- The new season of "Louie" is strange and wonderful
- The episodes often use dream logic in the place of jokes
- Like what occurs in a dream, the show's main purpose is to confront the taboo
- Critic: New season gets an "A" grade
Why do we laugh? If you believe Freud, it's the same reason why we dream: to satisfy unconscious desires that society usually forbids.
So there must be a wink behind the strange and wonderful new season of "Louie," which often uses dream logic in place of jokes.
The second episode, "Model," finds Louie (Louis C.K.) hooking up with a rich young beauty (Yvonne Strahovski) whose astronaut father walked on the moon. When he admits that things like this don't usually happen to him, the woman shrugs, "Well, maybe it's not really happening."
"Elevator Part 1″ opens with Louie's daughter Jane (Ursula Parker) waking from a nightmare, and Louie assuring her that the scary dream is over. "No," she insists, "I'm still dreaming, but ... I'm having a nice dream now." Later, we're reminded that Jane's mother (Susan Kelechi Watson) is black, even though Jane is blond-haired and blue-eyed, which might make us suspect that we're dreaming too.
This is what makes "Louie" so brilliant: It takes the type of mundane, familiar moment that fuels so much observational comedy — a random hookup, a rough night with the kids — and pushes it so far past its rational outcome it ends up challenging the idea that the "naturalism" we love from comedians is any less of a false construction than surrealism.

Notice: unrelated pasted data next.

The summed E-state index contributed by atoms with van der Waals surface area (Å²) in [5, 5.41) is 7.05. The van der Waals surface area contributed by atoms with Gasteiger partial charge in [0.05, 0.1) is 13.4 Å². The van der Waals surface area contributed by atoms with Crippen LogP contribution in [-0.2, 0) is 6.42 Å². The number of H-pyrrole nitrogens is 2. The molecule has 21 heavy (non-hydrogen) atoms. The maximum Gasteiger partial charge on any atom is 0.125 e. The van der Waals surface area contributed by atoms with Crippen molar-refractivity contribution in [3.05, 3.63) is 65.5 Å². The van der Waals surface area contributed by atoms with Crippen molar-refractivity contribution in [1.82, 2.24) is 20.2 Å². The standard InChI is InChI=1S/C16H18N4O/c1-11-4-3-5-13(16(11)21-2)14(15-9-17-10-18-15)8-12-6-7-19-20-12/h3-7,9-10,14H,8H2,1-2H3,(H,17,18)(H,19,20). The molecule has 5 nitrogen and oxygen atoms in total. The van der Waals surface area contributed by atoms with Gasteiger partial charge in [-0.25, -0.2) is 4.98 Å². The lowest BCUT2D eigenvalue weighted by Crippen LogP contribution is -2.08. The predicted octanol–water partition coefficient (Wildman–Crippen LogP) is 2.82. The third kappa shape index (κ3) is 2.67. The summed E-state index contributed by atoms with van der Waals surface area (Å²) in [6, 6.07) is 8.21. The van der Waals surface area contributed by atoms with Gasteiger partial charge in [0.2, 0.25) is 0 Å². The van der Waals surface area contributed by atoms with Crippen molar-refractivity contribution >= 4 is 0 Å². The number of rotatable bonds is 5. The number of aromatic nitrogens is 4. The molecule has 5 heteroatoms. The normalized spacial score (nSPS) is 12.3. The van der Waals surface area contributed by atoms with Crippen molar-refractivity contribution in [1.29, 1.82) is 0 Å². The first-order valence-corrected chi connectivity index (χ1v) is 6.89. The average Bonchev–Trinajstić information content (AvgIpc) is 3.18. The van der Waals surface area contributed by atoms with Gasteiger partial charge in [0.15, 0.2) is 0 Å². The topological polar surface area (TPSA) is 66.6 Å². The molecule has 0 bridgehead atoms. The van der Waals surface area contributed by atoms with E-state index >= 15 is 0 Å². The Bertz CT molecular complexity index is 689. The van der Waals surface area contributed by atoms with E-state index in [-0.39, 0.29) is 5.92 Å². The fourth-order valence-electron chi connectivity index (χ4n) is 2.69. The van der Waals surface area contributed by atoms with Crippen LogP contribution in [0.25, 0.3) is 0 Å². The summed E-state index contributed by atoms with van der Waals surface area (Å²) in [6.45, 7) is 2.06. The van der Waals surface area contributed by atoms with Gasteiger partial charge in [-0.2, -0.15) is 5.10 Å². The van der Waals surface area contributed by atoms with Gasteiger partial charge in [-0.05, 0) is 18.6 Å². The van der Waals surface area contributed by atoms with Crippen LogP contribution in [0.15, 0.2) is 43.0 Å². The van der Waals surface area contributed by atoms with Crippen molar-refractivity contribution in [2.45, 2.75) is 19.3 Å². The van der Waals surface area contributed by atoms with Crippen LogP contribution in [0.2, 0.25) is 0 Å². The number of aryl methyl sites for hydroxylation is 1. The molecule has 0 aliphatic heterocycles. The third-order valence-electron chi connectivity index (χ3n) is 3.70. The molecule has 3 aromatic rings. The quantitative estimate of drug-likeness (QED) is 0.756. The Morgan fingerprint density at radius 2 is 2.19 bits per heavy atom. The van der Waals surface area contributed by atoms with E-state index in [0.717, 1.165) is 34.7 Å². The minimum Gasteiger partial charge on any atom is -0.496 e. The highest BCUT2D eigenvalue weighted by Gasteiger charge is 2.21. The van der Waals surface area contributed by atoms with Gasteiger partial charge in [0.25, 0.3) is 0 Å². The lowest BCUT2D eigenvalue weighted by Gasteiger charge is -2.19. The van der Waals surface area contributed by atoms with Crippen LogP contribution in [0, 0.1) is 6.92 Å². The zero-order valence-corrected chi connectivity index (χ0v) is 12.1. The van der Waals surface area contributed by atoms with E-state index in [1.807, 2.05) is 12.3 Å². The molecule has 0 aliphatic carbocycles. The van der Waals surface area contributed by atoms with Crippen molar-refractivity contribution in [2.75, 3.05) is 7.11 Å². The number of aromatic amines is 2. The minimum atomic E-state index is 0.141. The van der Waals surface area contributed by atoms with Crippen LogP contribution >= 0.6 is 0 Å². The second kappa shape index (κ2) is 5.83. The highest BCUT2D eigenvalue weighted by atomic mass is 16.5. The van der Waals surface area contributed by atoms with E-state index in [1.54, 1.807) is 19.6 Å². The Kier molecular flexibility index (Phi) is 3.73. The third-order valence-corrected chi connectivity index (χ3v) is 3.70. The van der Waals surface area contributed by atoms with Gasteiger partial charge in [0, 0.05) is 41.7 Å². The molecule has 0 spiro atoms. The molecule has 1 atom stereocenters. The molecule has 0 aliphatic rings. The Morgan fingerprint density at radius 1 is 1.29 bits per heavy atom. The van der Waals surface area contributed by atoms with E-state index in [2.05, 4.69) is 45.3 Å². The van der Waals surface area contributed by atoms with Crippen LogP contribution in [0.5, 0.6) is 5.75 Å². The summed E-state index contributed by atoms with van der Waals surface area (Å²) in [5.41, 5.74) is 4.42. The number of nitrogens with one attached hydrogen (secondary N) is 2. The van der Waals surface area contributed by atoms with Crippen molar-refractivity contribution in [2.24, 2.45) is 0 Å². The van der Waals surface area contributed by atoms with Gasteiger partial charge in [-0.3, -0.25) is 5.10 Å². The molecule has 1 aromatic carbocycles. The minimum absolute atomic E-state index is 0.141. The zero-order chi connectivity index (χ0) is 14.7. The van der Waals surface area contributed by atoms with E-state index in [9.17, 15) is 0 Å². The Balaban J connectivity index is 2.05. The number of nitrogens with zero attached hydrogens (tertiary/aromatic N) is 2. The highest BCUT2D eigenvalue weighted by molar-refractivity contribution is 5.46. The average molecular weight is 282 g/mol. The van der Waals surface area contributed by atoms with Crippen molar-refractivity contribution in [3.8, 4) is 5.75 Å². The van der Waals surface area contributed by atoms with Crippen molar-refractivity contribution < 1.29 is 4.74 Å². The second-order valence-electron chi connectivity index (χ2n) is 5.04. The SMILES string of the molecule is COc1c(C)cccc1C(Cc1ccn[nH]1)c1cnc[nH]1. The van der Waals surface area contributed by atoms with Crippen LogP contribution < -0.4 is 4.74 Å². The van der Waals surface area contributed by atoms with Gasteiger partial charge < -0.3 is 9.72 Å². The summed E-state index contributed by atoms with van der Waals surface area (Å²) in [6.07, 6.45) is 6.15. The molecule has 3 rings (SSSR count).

Even the structure of "Louie" has always felt like a dream, mixing real-life clips of C.K.'s stand-up with semi-fictionalized moments from his life, cameos from people he knows (Sarah Silverman and Jerry Seinfeld pop up this season), and references to movies he's seen — from French New Wave films to Buster Keaton classics. No doubt, C.K. knows about oneiric theory, which claims that cinema is like dreaming too: It requires us to spend hours in the dark, with our fantasies projected before us, and emerge later into the real world as if we've just woken up.
But this isn't just art-house pretension. Like the gnarliest stuff that your subconscious coughs up at night, its main purpose is to confront the taboo, and whether that means exploring just how far Louie will go into the "experimental" side of masturbation in the season premiere or simply digging into his ugliest prejudices about overweight women, the show can be revelatory.
The third episode, "So Did the Fat Lady," might be the most poignant one here, as Louie fends off the advances of a self-proclaimed "fat girl" (Sarah Baker). Her thoughts about what dating is like for plus-size women are so filled with truth, I found myself nodding at the TV, mumbling the kind of "Mmm-hmms!" you hear in church. Fans can debate whether the very last scene of that episode is too optimistic, but realism isn't the point on a show that once found Louie taking fuzzy ducklings on a magical journey to Iraq. It's like the astronaut's daughter says: None of this is happening. But it's a nice dream just the same.